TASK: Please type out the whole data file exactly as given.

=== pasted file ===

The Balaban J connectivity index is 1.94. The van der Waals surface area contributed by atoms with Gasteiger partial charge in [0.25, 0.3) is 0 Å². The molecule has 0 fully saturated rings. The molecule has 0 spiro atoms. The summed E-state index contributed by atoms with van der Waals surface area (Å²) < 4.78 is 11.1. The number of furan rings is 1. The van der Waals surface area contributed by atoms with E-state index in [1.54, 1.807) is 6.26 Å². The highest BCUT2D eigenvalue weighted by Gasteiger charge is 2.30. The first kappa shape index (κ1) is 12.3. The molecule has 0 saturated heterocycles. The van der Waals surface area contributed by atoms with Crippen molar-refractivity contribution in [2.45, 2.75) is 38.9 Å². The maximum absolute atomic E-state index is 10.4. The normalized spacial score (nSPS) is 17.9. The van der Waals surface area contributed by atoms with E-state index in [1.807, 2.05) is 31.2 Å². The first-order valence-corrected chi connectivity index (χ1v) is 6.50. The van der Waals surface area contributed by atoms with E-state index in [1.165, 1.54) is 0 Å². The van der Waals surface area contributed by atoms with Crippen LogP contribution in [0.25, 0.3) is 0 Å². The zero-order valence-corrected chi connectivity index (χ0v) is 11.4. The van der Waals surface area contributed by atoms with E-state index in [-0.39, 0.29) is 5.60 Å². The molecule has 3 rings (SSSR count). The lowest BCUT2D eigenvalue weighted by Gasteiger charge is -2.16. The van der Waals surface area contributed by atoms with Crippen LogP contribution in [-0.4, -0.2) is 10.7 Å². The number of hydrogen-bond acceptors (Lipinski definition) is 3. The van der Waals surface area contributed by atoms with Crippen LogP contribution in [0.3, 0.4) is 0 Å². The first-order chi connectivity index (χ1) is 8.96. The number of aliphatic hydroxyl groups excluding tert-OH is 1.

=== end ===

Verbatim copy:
The Balaban J connectivity index is 1.94. The van der Waals surface area contributed by atoms with Gasteiger partial charge in [0.25, 0.3) is 0 Å². The molecule has 0 fully saturated rings. The molecule has 0 spiro atoms. The summed E-state index contributed by atoms with van der Waals surface area (Å²) < 4.78 is 11.1. The number of furan rings is 1. The van der Waals surface area contributed by atoms with E-state index in [1.54, 1.807) is 6.26 Å². The highest BCUT2D eigenvalue weighted by Gasteiger charge is 2.30. The first kappa shape index (κ1) is 12.3. The molecule has 0 saturated heterocycles. The van der Waals surface area contributed by atoms with Crippen molar-refractivity contribution in [2.45, 2.75) is 38.9 Å². The maximum absolute atomic E-state index is 10.4. The normalized spacial score (nSPS) is 17.9. The van der Waals surface area contributed by atoms with E-state index in [1.807, 2.05) is 31.2 Å². The first-order valence-corrected chi connectivity index (χ1v) is 6.50. The van der Waals surface area contributed by atoms with E-state index in [1.165, 1.54) is 0 Å². The van der Waals surface area contributed by atoms with Crippen LogP contribution in [0.25, 0.3) is 0 Å². The zero-order valence-corrected chi connectivity index (χ0v) is 11.4. The van der Waals surface area contributed by atoms with E-state index in [-0.39, 0.29) is 5.60 Å². The molecule has 3 rings (SSSR count). The lowest BCUT2D eigenvalue weighted by Gasteiger charge is -2.16. The van der Waals surface area contributed by atoms with Crippen LogP contribution in [-0.4, -0.2) is 10.7 Å². The number of hydrogen-bond acceptors (Lipinski definition) is 3. The van der Waals surface area contributed by atoms with Crippen LogP contribution in [0.3, 0.4) is 0 Å². The first-order chi connectivity index (χ1) is 8.96. The number of aliphatic hydroxyl groups excluding tert-OH is 1.